חַד גַּדְיָא | Ḥad Gadya in Aramaic and Yiddish (Prague Haggadah, ca. 1526)

Making sense of Ḥad Gadya beyond its explicit meaning has long inspired commentary. For me, Ḥad Gadya expresses in its own beautiful and macabre way a particularly important idea in Judaism that has become obscure if not esoteric. While an animal’s life may today be purchased, ultimately, the forces of exploitation, predation, and destruction that dominate our world will be overturned. Singing Ḥad Gadya is thus particularly apropos for the night of Passover since, in the Jewish calendar, this one night, different from all other nights, is considered the most dangerous night of the year — it is the time in which the forces of darkness in the world are strongest. Why? It is on this night that the divine aspect of Mashḥit, the executioner, is explicitly invoked (albeit, only in the context of the divine acting as midwife and guardian/protector of her people), as explained in the midrash for Exodus 12:12 . . .

ואחד גׄדי | Waaḥid Jady :: a Judeo-Arabic Translation of Ḥad Gadya, by Isaac Gantwerk Mayer

A Judeo-Arabic translation of the popular Passover song, Ḥad Gadya. . . .

און קאבﬞריטיקו | Un Kavritiko :: a Judezmo (Ladino) Translation of Ḥad Gadya, by Isaac Gantwerk Mayer

A Judezmo/Ladino translation of the popular Passover song, Ḥad Gadya. . . .

יַאן יִכְּרוּ | Yan ikru :: a Judeo-Berber Translation of Ḥad Gadya, by Isaac Gantwerk Mayer

A Judeo-Berber translation of the popular Passover song, Ḥad Gadya. . . .

יַכֵּי בּוּזְגָאלַה | Yake Buzghola :: a Judeo-Tajik Translation of Ḥad Gadya, by Rabbi Shimon ben Eliyahu Hakham (1904)

A Judeo-Tajik translation of the popular Passover song, Ḥad Gadya. . . .

אֶחָד מִי יוֹדֵעַ | Eḥad Mi Yode’a :: Who Knows One?, a counting song in Hebrew and Yiddish (Prague Haggadah, 1526)

The text of the popular Passover song “Who Knows One?” in its original Hebrew and Yiddish, with a translation in English. . . .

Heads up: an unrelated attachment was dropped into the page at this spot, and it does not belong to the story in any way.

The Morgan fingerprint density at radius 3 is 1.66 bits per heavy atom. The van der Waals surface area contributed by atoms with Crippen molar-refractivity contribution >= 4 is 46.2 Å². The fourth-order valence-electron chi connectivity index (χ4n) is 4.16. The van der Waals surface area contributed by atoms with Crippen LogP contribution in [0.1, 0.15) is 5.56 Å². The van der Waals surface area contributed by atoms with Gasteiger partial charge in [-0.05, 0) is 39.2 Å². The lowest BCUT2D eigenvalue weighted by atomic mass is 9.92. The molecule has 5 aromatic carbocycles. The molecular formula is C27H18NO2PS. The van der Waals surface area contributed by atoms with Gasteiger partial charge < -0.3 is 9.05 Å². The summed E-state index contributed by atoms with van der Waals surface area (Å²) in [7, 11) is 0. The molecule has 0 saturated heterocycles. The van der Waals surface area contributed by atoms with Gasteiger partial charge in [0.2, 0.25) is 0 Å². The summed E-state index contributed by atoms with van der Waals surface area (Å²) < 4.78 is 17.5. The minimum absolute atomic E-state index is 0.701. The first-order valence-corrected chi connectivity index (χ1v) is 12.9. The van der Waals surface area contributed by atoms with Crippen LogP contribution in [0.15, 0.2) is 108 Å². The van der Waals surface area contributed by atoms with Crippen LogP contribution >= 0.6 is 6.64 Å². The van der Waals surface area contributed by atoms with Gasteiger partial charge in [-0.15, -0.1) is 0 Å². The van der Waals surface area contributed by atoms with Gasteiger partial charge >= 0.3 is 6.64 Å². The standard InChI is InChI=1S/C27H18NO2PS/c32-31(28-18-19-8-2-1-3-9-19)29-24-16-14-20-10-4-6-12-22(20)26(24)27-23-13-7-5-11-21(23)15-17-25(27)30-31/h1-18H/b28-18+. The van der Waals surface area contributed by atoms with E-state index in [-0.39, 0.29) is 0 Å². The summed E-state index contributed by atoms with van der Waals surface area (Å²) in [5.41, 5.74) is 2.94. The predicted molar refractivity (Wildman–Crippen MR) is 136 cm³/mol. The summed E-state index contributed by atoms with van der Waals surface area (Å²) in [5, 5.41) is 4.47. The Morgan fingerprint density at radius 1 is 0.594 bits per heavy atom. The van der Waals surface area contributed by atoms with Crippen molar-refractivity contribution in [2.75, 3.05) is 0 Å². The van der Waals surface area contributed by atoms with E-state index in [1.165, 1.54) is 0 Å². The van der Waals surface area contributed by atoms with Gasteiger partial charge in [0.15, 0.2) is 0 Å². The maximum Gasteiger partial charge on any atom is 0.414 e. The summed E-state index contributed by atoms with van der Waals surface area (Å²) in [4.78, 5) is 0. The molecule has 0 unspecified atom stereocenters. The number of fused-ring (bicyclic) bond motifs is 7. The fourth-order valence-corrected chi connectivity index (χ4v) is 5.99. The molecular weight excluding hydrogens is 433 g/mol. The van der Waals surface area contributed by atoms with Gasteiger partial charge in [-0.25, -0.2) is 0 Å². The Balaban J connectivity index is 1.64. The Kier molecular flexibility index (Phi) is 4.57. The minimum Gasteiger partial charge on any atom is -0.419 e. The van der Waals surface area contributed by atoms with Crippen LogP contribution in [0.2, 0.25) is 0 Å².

ואחד ג’די | أغنية لعيد الفصح اليهودي | Waaḥid Jady :: Ḥad Gadya in Arabic translation (Syrian Damascus variation)

An Arabic translation of Ḥad Gadya in its Syrian Jewish Damascus variation. . . .

מגילת אנטיוכס | Megillat Antiokhus for Ḥanukkah in Aramaic, translated in Hebrew, Yiddish, and English

The Megillat Antiochus was composed in Palestinian Aramaic sometime between the 2nd and 5th century CE, likely in the 2nd Century when the memory of the Bar Kochba revolt still simmered.. The scroll appears in a number of variations. The Aramaic text below follows the critical edition prepared by Menaḥem Tzvi Kaddari, and preserves his verse numbering. The English translation by Rabbi Joseph Adler (1936) follows the Hebrew translation in the middle column, the source of which is a medieval manuscript reprinted by Tzvi Filipowsky in 1851. Adler and Kaddari’s verse ordering loosely follows one another indicating variations in manuscripts. Where Aramaic is missing from Kaddari’s text, the Aramaic version from Adler’s work is included in parentheses. Adler also included a Yiddish translation which we hope will be fully transcribed (along with vocalized Hebrew text, a Hungarian translation, and perhaps even a Marathi translation from South India) for Ḥanukkah 5775 , G!d willing. . . .

קדיש יתום | Mourner’s Kaddish, interpretive translation by Rabbi Zalman Schachter-Shalomi z”l

An interpretive translation of the Mourner’s Kaddish, by Rabbi Zalman Schachter-Shalomi, z”l. . . .


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